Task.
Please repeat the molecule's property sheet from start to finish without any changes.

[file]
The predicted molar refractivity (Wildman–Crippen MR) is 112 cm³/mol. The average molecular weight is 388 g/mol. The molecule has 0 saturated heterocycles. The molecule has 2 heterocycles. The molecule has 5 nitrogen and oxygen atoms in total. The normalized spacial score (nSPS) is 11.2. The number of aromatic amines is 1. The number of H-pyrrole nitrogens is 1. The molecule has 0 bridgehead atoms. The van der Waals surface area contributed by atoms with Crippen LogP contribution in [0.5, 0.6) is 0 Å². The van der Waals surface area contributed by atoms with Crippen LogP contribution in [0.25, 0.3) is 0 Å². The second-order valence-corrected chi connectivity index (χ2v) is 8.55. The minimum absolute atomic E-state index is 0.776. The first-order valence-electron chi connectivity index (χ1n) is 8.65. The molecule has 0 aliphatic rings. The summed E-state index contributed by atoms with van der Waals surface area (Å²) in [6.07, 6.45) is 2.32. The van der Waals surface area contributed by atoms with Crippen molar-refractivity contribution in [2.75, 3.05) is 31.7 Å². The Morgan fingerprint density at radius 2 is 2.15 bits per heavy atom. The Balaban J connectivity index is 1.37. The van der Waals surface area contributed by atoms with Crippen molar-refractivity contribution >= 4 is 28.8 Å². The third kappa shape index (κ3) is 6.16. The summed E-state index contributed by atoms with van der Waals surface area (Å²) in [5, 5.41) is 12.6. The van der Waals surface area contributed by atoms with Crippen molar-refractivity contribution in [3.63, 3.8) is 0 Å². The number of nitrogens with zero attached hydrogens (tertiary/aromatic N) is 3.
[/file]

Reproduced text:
The predicted molar refractivity (Wildman–Crippen MR) is 112 cm³/mol. The average molecular weight is 388 g/mol. The molecule has 0 saturated heterocycles. The molecule has 2 heterocycles. The molecule has 5 nitrogen and oxygen atoms in total. The normalized spacial score (nSPS) is 11.2. The number of aromatic amines is 1. The number of H-pyrrole nitrogens is 1. The molecule has 0 bridgehead atoms. The van der Waals surface area contributed by atoms with Crippen LogP contribution in [0.5, 0.6) is 0 Å². The van der Waals surface area contributed by atoms with Crippen LogP contribution in [0.25, 0.3) is 0 Å². The second-order valence-corrected chi connectivity index (χ2v) is 8.55. The minimum absolute atomic E-state index is 0.776. The first-order valence-electron chi connectivity index (χ1n) is 8.65. The molecule has 0 aliphatic rings. The summed E-state index contributed by atoms with van der Waals surface area (Å²) in [6.07, 6.45) is 2.32. The van der Waals surface area contributed by atoms with Crippen molar-refractivity contribution in [2.75, 3.05) is 31.7 Å². The Morgan fingerprint density at radius 2 is 2.15 bits per heavy atom. The Balaban J connectivity index is 1.37. The van der Waals surface area contributed by atoms with Crippen molar-refractivity contribution >= 4 is 28.8 Å². The third kappa shape index (κ3) is 6.16. The summed E-state index contributed by atoms with van der Waals surface area (Å²) in [5, 5.41) is 12.6. The van der Waals surface area contributed by atoms with Crippen molar-refractivity contribution in [3.63, 3.8) is 0 Å². The number of nitrogens with zero attached hydrogens (tertiary/aromatic N) is 3.